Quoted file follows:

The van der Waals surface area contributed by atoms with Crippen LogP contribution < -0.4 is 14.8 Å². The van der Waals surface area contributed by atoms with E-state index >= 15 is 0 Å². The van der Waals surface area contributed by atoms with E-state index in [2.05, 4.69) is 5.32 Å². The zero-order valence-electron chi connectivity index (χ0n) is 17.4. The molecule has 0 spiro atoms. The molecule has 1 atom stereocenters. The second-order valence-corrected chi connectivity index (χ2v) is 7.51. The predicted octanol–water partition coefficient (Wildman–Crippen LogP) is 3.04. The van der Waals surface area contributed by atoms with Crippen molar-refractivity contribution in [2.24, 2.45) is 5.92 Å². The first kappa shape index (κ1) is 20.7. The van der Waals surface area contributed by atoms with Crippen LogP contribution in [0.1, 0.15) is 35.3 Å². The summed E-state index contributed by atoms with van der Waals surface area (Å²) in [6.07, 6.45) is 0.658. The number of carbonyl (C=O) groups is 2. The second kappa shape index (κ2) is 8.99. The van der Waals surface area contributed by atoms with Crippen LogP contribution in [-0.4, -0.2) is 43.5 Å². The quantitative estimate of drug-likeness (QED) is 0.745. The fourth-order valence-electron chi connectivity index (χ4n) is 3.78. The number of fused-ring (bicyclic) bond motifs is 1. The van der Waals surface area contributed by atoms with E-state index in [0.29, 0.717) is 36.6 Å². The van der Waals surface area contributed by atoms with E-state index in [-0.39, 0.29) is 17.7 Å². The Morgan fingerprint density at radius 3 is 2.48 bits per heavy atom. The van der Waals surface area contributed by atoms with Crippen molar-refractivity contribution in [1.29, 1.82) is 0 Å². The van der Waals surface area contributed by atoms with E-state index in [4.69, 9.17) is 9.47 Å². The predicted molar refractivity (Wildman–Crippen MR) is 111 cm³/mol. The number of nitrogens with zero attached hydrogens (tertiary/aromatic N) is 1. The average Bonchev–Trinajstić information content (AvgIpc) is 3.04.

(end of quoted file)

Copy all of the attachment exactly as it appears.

The van der Waals surface area contributed by atoms with Crippen LogP contribution < -0.4 is 14.8 Å². The van der Waals surface area contributed by atoms with E-state index >= 15 is 0 Å². The van der Waals surface area contributed by atoms with E-state index in [2.05, 4.69) is 5.32 Å². The zero-order valence-electron chi connectivity index (χ0n) is 17.4. The molecule has 0 spiro atoms. The molecule has 1 atom stereocenters. The second-order valence-corrected chi connectivity index (χ2v) is 7.51. The predicted octanol–water partition coefficient (Wildman–Crippen LogP) is 3.04. The van der Waals surface area contributed by atoms with Crippen molar-refractivity contribution in [2.24, 2.45) is 5.92 Å². The first kappa shape index (κ1) is 20.7. The van der Waals surface area contributed by atoms with Crippen LogP contribution in [0.1, 0.15) is 35.3 Å². The summed E-state index contributed by atoms with van der Waals surface area (Å²) in [6.07, 6.45) is 0.658. The number of carbonyl (C=O) groups is 2. The second kappa shape index (κ2) is 8.99. The van der Waals surface area contributed by atoms with Crippen LogP contribution in [-0.4, -0.2) is 43.5 Å². The quantitative estimate of drug-likeness (QED) is 0.745. The fourth-order valence-electron chi connectivity index (χ4n) is 3.78. The number of fused-ring (bicyclic) bond motifs is 1. The van der Waals surface area contributed by atoms with E-state index in [0.29, 0.717) is 36.6 Å². The van der Waals surface area contributed by atoms with E-state index in [-0.39, 0.29) is 17.7 Å². The Morgan fingerprint density at radius 3 is 2.48 bits per heavy atom. The van der Waals surface area contributed by atoms with Crippen molar-refractivity contribution in [1.29, 1.82) is 0 Å². The van der Waals surface area contributed by atoms with E-state index in [4.69, 9.17) is 9.47 Å². The predicted molar refractivity (Wildman–Crippen MR) is 111 cm³/mol. The number of nitrogens with zero attached hydrogens (tertiary/aromatic N) is 1. The average Bonchev–Trinajstić information content (AvgIpc) is 3.04.